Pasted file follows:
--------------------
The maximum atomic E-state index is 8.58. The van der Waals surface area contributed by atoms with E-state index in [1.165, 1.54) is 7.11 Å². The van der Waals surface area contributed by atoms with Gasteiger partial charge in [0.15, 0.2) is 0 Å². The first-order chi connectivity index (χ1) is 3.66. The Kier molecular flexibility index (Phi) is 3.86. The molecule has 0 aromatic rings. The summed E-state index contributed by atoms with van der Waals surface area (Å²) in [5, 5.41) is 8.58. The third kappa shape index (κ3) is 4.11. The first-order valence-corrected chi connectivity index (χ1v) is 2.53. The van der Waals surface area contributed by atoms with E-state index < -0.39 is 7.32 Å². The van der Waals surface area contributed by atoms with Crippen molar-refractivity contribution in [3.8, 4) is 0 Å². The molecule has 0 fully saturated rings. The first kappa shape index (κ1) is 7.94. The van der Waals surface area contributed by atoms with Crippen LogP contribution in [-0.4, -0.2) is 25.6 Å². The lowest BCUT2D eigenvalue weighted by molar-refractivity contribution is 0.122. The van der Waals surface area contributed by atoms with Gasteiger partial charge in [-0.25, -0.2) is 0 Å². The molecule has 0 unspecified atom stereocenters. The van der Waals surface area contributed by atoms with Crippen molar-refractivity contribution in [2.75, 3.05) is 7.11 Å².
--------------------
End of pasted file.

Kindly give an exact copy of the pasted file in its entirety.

The maximum atomic E-state index is 8.58. The van der Waals surface area contributed by atoms with E-state index in [1.165, 1.54) is 7.11 Å². The van der Waals surface area contributed by atoms with Gasteiger partial charge in [0.15, 0.2) is 0 Å². The first-order chi connectivity index (χ1) is 3.66. The Kier molecular flexibility index (Phi) is 3.86. The molecule has 0 aromatic rings. The summed E-state index contributed by atoms with van der Waals surface area (Å²) in [5, 5.41) is 8.58. The third kappa shape index (κ3) is 4.11. The first-order valence-corrected chi connectivity index (χ1v) is 2.53. The van der Waals surface area contributed by atoms with E-state index < -0.39 is 7.32 Å². The van der Waals surface area contributed by atoms with Crippen molar-refractivity contribution in [3.8, 4) is 0 Å². The molecule has 0 fully saturated rings. The first kappa shape index (κ1) is 7.94. The van der Waals surface area contributed by atoms with Crippen LogP contribution in [-0.4, -0.2) is 25.6 Å². The lowest BCUT2D eigenvalue weighted by molar-refractivity contribution is 0.122. The van der Waals surface area contributed by atoms with Gasteiger partial charge in [-0.25, -0.2) is 0 Å². The molecule has 0 unspecified atom stereocenters. The van der Waals surface area contributed by atoms with Crippen molar-refractivity contribution in [2.75, 3.05) is 7.11 Å².